- Michael Lucas has a summary of his experience at BSDCan 2011. His third point – anyone can experiment and publish results – is something I’d like to see. I love graphs, and I love being able to see quantifiable results.
- The many slides for ’10 years of pf’, also from BSDCan 2011, are online. (via) The background images are entertaining, though it’s using that font. Slide 78 mentions that other BSDs have much older versions of pf. I think DragonFly’s running the newest old version of any of them, actually, though the slide doesn’t mention it.
- There’s Gnome people saying “Ignore everything that isn’t Linux“. No, wait, it’s not that bad!
- The history of the computer mouse. Something I’d always heard about, but not with this detail.
- Git aliases. I don’t think it’ll save you hours of your life as the author claims, but it may be handy.
- How to build your own gaming PC. The author went for funny and true, rather than the multipage exposition of out-of-date numbers and graphs that usually make up these articles.
- Where the octothorpe came from. It has to do with Unix and telephones, which are close to the same thing if you go back far enough.
- Speaking of Unix-ish stuff, here’s an interview with Ken Thompson, who recently won the Japan Prize for the creation of Unix, along with Dennis Richie. (via) Yes, it’s their fault!
- “First was viruses, second was malware, third is facebook.“
Here’s some recent notes on running Java on DragonFly; I may have posted something similar before, but it doesn’t hurt to keep the information out there.
I posted something about this before, but now it’s definite: bleeding-edge users of DragonFly can boot a multiprocessor kernel on a single-processor machine.
If you’ve ever wanted to really make sure of all the network interfaces supported on your DragonFly system, you can create an exhaustive (and exhausting) list.
Samuel Greear has a totally untested update to the NVIDIA video driver available. It may not work, but it’s not like that’ll be any different than the current state of the driver.
This week: lots more reading!
- Michael Lucas describes an extra layer of protection for when you can’t force public key usage on every SSH user.
- Cool, but obscure Unix tools (via) The screenshots are all from a Mac… How many of the 24 tools listed are in pkgsrc/pkgsrc-wip? Almost all of them. (tpp sounds entertaining.)
- NYCBUG, in addition to having a really fun convention, has been regularly posting audio of the presentations they host. The most recent is “William Baxter’s NYCBUG presentation on The Unix Method of Development Management”. See the BSD Events tweet for the download.
- What Ubuntu means. (via)
- Here’s a nice explanation of Intel’s new Tri-Gate design and with it, an incidental explanation of the processor market.
- This ycombinator post about Hammer2 work has an in-depth comment from Venkatesh Srinivas about DragonFly’s network setup, memory allocator, and token use. (Ignore the trolling in other comments.)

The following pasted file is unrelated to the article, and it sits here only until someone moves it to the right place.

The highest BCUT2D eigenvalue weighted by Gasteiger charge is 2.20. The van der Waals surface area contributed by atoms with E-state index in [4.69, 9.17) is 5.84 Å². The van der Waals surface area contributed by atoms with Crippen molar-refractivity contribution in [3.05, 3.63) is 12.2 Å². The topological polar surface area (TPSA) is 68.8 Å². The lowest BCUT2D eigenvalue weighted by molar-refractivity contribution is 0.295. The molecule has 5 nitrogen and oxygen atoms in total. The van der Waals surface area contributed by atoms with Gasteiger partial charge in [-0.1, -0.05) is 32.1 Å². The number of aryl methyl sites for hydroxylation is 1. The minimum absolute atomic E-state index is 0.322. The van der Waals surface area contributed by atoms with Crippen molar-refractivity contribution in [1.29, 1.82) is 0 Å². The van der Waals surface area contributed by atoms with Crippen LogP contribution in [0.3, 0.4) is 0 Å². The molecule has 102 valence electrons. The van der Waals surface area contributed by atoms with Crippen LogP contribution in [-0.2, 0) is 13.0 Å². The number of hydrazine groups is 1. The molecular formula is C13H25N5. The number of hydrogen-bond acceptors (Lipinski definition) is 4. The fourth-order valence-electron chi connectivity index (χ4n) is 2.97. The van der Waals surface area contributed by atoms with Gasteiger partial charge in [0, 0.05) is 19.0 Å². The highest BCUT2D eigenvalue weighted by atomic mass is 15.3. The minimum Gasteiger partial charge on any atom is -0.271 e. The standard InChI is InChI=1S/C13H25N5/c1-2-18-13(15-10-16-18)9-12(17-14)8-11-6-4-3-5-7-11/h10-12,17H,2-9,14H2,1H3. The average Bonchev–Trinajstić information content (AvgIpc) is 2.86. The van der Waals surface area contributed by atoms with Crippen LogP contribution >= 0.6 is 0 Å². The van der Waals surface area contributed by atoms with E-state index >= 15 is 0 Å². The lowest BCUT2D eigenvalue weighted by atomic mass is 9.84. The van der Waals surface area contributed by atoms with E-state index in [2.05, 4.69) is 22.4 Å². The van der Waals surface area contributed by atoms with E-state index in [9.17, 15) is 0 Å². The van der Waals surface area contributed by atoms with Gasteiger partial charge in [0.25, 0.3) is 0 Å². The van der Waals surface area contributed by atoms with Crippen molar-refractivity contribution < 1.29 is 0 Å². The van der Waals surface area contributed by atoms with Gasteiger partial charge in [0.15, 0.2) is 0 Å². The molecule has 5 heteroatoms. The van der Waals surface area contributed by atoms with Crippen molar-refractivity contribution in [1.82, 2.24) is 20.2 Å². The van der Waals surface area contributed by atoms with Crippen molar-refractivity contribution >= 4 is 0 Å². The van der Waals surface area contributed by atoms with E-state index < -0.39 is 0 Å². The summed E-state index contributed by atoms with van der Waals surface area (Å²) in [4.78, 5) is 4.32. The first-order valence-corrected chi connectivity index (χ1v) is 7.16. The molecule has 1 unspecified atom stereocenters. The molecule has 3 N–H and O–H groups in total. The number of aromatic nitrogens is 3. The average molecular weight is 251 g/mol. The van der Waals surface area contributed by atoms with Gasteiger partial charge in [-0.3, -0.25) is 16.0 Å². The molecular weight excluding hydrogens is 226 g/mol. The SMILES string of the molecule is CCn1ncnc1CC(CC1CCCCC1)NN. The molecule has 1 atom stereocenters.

- Michael Lucas’s next No Starch Press book is Absolute OpenBSD, second edition.
- Pictures and video are starting to show up from the just-passed BSDCan 2011. (via this and also thesjg on EFNet #dragonflybsd)
- My first experience of The Internet was very similar to this. It should be bizarrely unfamiliar to anyone under 20 or so. (via) Get this: I typed ‘exit’ instead of just closing the browser window when I was done messing with it, because some habits cannot be broken.
If you’ve used ‘free’ on Linux to find available memory, Steve O’Hara-Smith has described the way to do the same thing on DragonFly.
It looks like Sepherosa Ziehau is working on getting multiprocessor kernels able to boot on single-processor systems. This makes life a bit easier, since there’s only one kernel needed for any given processor. I don’t know if it’s in a finished state yet.
For anyone who missed/couldn’t join Summer of Code, there’s still lists of potentially interesting projects, as Alex Hornung points out.
I didn’t think of this, but I needed it: if you have an older Hammer system that now can perform deduplication because you upgraded to DragonFly 2.10, make sure to add it to the configuration for that file system, or else it won’t run.
If you have a really old DragonFly system, meaning you’ve been upgrading it since version… 1.8 (I think?), you may have libpthread linked to libc_r instead of libxu. This means that if you have a system that old, you will now need to set THREAD_LIB or just recompile your pkgsrc programs on your next upgrade to something after DragonFly 2.10. I don’t think this is going to apply to a lot of people.
(I hope I got the lib details right…)
Let’s see, what do I have now…
- Did you know we just released DragonFly 2.1? Neither did I.
- The AppleCrate II (][?), a set of parallel Apple //e systems. It makes me so happy. I love to see how
simpleuncomplex the old Apple systems were, almost at the level of programmable logic controllers today. I was struck by the fact that the Apple //e requires less than 5 volts, which means it could run off a USB port. (via lots of places)